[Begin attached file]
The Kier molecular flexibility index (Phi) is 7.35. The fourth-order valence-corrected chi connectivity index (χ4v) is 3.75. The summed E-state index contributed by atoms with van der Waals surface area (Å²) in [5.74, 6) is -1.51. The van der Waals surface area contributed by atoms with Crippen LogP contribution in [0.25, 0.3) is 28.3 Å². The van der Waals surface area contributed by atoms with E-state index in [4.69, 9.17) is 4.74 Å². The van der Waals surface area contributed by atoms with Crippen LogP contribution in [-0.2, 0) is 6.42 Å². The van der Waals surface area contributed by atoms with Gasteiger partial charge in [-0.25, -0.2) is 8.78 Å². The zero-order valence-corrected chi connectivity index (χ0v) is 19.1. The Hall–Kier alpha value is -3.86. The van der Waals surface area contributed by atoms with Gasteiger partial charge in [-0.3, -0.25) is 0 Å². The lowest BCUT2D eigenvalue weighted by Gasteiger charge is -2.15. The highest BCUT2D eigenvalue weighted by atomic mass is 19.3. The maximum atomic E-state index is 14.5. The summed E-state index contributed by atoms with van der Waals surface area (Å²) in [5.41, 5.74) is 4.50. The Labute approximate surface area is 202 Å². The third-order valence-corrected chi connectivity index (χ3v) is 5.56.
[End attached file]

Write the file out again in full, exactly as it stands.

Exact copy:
The Kier molecular flexibility index (Phi) is 7.35. The fourth-order valence-corrected chi connectivity index (χ4v) is 3.75. The summed E-state index contributed by atoms with van der Waals surface area (Å²) in [5.74, 6) is -1.51. The van der Waals surface area contributed by atoms with Crippen LogP contribution in [0.25, 0.3) is 28.3 Å². The van der Waals surface area contributed by atoms with E-state index in [4.69, 9.17) is 4.74 Å². The van der Waals surface area contributed by atoms with Crippen LogP contribution in [-0.2, 0) is 6.42 Å². The van der Waals surface area contributed by atoms with Gasteiger partial charge in [-0.25, -0.2) is 8.78 Å². The zero-order valence-corrected chi connectivity index (χ0v) is 19.1. The Hall–Kier alpha value is -3.86. The van der Waals surface area contributed by atoms with Gasteiger partial charge in [-0.3, -0.25) is 0 Å². The lowest BCUT2D eigenvalue weighted by Gasteiger charge is -2.15. The highest BCUT2D eigenvalue weighted by atomic mass is 19.3. The maximum atomic E-state index is 14.5. The summed E-state index contributed by atoms with van der Waals surface area (Å²) in [5.41, 5.74) is 4.50. The Labute approximate surface area is 202 Å². The third-order valence-corrected chi connectivity index (χ3v) is 5.56.